Saturday, January 31, 2015

Tian Tan Buddha

The plan today was to pack up early from the hotel, head to the airport to check in and drop our bags off, and then explore Lantau Island and visit the Tian Tan Buddha.  We thought we'd have all morning and afternoon to be out and about but that all changed when we lost our car keys.  We didn't need our keys in Hong Kong but we were preparing for our late return to Saudi and wanted to make sure we had everything.  You would think that as often as we travel we would have all things travel/ packing related down to a science.  A specific place for everything.  A organized packing list.  A check list of important things to have.  Well, we don't.  And because we don't we learned this trip why we should be more organized especially while traveling.  This trip we made two big mistakes, the one was misplacing the car key and loosing precious explore time in Hong Kong because we spent over an hour tearing about the luggage and our hotel room.  The other one was traveling with an expired debt card.  Yikes!  No debt card meant no access to cash.  Ugh!  We survived the majority of our trip with the cash we brought with us and using credit cards where possible but it got to our last day and we only had a little cash to survive on for transportation fares and food. 
All that being said, it looked like we weren't going to make it to see the sitting Buddha.  We had arrived at the transportation station where you could either take a 30 minute bus ride up Lantau Island peak and over to the Buddha or you could take the cable car.  Ideally, we wanted to take the cable car but we were now down to only 3 hours before we had to head back to the airport and the line to purchase a ticket for the cable car was 1.5 hours long and then it was a 30 minute trip.  There was NO way that was going to be possible.  It was looking like the whole trip was going to be cut out and we were going to head to the airport, Brad likes to play things safe and I like to take our time down to the wire.  After much debate, we purchased our bus tickets (there was also much hesitation because of the curvy roads up we had a feeling one or both of the boys would end up getting car sick) and headed up to Tian Tan Buddha.  I'm happy to report we made it up with no issues from either boy (the way down however, did not prove to be as successful : (  ).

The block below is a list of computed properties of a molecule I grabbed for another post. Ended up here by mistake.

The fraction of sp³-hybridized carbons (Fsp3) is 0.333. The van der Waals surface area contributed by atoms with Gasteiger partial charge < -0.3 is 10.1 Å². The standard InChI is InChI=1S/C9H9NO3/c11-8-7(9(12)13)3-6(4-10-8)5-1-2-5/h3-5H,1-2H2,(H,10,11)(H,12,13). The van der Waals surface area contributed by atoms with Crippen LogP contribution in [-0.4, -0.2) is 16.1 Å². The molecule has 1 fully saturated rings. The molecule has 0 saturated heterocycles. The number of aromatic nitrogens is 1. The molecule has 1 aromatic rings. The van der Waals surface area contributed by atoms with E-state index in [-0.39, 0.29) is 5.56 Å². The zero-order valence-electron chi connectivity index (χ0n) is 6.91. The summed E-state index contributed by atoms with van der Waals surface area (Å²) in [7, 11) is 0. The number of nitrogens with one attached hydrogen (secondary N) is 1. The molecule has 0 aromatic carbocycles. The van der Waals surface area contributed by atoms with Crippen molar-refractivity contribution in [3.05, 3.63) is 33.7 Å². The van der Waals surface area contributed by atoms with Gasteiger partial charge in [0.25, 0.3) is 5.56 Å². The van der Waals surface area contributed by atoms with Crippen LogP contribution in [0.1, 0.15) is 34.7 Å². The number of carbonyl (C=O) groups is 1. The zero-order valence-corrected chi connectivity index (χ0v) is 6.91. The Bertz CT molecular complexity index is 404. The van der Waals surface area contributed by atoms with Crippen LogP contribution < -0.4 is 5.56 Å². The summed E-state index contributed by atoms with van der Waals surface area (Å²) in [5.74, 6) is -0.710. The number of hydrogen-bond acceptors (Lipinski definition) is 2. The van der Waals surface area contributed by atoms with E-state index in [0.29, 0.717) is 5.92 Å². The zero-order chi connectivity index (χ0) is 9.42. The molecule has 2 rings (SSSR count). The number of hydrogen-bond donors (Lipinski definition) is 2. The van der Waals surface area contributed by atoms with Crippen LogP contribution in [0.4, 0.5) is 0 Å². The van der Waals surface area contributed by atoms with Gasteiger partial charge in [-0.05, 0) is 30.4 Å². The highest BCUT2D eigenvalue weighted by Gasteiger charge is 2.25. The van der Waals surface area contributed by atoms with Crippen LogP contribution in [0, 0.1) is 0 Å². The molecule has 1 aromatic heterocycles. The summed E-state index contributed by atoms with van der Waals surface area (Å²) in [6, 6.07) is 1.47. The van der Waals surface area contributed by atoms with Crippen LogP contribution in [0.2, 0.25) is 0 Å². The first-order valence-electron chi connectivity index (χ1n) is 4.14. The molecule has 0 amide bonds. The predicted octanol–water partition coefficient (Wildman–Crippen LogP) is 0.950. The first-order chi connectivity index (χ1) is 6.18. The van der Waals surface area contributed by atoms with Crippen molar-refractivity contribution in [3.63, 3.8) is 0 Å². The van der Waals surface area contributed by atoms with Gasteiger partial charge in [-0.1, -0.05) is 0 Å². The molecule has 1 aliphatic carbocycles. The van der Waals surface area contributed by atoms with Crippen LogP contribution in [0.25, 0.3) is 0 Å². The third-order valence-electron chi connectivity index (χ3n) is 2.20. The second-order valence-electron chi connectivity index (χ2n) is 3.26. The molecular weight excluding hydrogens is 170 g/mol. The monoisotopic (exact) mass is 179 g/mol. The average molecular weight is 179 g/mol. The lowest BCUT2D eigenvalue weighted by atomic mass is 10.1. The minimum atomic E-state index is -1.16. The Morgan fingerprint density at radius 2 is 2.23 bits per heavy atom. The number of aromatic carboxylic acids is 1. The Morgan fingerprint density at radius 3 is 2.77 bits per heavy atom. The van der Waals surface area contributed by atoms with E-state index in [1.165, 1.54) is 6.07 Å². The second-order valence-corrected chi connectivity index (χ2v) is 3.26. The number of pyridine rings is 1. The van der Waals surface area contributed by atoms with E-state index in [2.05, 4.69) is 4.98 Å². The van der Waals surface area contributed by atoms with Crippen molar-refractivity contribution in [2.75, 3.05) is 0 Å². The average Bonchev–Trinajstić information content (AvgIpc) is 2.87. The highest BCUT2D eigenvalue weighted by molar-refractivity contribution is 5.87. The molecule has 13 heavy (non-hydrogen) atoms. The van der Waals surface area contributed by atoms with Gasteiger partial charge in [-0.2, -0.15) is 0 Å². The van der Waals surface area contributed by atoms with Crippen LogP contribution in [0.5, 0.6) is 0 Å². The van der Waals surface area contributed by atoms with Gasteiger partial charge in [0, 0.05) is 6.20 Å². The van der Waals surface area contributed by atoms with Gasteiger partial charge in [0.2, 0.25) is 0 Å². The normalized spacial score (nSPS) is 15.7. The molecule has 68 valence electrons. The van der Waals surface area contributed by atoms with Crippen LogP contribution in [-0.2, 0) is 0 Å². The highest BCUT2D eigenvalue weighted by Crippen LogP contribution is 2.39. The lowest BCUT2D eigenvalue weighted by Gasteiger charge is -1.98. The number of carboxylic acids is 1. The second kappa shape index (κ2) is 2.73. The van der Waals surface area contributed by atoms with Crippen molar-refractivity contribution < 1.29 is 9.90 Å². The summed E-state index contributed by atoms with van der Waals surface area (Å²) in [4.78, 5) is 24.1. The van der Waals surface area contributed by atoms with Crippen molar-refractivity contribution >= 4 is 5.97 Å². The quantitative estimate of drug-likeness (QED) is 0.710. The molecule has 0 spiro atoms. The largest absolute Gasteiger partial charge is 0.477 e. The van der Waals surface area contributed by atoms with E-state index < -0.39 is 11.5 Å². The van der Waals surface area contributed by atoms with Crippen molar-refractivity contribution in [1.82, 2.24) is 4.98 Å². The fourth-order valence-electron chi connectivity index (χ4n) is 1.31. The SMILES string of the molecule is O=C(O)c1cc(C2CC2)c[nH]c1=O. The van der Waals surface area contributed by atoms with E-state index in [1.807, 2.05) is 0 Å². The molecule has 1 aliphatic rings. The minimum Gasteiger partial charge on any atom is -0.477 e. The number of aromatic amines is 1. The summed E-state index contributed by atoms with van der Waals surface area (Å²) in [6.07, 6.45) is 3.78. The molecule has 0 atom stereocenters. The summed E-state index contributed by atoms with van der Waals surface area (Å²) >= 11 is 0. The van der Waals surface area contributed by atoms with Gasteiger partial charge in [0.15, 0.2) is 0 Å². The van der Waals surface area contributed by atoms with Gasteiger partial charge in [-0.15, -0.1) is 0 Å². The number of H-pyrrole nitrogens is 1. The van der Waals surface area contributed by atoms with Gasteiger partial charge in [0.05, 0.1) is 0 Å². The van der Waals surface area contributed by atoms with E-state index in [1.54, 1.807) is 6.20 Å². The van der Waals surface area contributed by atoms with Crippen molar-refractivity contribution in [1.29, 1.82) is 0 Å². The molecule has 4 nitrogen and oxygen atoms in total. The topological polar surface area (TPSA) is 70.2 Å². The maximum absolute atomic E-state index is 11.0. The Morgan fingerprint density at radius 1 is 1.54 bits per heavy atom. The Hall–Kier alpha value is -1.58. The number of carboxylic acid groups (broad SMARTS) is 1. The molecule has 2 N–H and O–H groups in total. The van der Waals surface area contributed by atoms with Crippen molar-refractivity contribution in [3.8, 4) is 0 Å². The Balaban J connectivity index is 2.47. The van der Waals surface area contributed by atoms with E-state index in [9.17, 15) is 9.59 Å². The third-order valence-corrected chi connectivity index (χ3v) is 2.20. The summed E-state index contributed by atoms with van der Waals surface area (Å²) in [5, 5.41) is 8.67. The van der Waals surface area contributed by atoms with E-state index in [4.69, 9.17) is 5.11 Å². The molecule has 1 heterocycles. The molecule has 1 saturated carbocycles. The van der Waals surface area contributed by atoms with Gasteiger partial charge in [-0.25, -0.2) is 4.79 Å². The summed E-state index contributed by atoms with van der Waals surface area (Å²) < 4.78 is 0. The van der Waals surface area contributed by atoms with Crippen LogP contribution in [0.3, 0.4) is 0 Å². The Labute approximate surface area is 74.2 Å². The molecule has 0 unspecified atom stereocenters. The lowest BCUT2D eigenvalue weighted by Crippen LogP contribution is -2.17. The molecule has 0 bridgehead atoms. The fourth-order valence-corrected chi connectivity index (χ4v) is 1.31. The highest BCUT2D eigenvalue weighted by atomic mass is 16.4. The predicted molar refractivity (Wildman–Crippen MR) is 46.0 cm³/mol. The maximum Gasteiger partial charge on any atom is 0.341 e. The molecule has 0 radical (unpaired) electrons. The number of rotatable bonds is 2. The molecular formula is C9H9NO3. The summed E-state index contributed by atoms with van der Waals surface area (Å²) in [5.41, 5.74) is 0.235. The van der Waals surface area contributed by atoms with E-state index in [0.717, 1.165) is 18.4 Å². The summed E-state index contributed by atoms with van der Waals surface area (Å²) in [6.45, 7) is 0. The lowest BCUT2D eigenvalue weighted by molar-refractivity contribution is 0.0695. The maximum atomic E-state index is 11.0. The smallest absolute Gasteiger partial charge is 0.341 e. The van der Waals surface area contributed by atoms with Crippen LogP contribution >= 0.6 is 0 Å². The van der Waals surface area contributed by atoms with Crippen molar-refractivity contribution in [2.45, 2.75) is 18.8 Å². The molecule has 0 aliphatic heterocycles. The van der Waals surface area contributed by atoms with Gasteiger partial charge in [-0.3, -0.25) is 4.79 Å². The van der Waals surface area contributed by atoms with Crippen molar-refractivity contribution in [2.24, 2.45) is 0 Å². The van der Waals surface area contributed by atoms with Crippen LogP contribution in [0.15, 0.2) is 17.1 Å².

We arrived at the top of Ngong Ping.  It was cooler up here but luckily we kept our jackets out of the luggage before we left it at the airport! The sun was shinning and the scenery was beautiful and I was just so happy that we made it despite the rocky start!
To get off the bus and see the world's largest outdoor bronze sitting Buddha up on a hill was an amazing sight! 
Then we walked over to the steps and to see the 268 steps you have to climb to get up to the big buddha was another sight to see!
I climbed these 268 steps with a 35 pound baby boy strapped on my back!  I got my workout today!
I was super happy to make it to the top!!!  My legs were happy too!! :)
Brewster family selfie with Tian Tan Buddha!
Tian Tan Buddha got its name because its base is a model of the Altar of Heaven or Earthly Mount of Tian Tan, the Temple of Heaven in Beijing. It is one of the five large Buddha statues in China.  This sitting Buddha symbolizes the harmonious relationship between man and nature, people and religion. The Buddha statue sits on a lotus throne on top of a three-platform altar.  See Brad and the big kids up there on one of the platforms?  You can purchase a sack lunch that allows you to go to the very top alter to eat beside the Buddha if you want.  We skipped this option.
The Buddha is surrounded by six smaller bronze statues known as "The Offering of the Six Devas" and are posed offering flowers, incense, lamp, ointment, fruit, and music to the Buddha